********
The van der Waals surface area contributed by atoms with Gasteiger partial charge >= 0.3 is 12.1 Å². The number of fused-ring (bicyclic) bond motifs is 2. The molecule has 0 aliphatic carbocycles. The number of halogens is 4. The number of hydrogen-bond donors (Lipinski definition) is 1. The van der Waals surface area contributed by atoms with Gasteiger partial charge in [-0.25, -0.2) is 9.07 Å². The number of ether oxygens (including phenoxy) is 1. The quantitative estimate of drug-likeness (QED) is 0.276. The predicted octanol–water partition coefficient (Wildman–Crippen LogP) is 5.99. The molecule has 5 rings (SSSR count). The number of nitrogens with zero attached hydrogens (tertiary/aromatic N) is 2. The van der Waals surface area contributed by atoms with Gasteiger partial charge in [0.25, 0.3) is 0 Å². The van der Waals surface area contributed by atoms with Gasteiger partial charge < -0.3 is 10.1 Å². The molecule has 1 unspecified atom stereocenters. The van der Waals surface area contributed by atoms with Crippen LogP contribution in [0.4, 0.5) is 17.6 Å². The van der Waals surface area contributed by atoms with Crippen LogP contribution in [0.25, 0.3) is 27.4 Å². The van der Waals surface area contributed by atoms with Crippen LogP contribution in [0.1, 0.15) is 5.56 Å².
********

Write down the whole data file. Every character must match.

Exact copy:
The van der Waals surface area contributed by atoms with Gasteiger partial charge >= 0.3 is 12.1 Å². The number of fused-ring (bicyclic) bond motifs is 2. The molecule has 0 aliphatic carbocycles. The number of halogens is 4. The number of hydrogen-bond donors (Lipinski definition) is 1. The van der Waals surface area contributed by atoms with Gasteiger partial charge in [-0.25, -0.2) is 9.07 Å². The number of ether oxygens (including phenoxy) is 1. The quantitative estimate of drug-likeness (QED) is 0.276. The predicted octanol–water partition coefficient (Wildman–Crippen LogP) is 5.99. The molecule has 5 rings (SSSR count). The number of nitrogens with zero attached hydrogens (tertiary/aromatic N) is 2. The van der Waals surface area contributed by atoms with Gasteiger partial charge in [0.25, 0.3) is 0 Å². The van der Waals surface area contributed by atoms with Gasteiger partial charge < -0.3 is 10.1 Å². The molecule has 1 unspecified atom stereocenters. The van der Waals surface area contributed by atoms with Crippen LogP contribution in [0.4, 0.5) is 17.6 Å². The van der Waals surface area contributed by atoms with Crippen LogP contribution in [0.25, 0.3) is 27.4 Å². The van der Waals surface area contributed by atoms with Crippen LogP contribution in [0.1, 0.15) is 5.56 Å².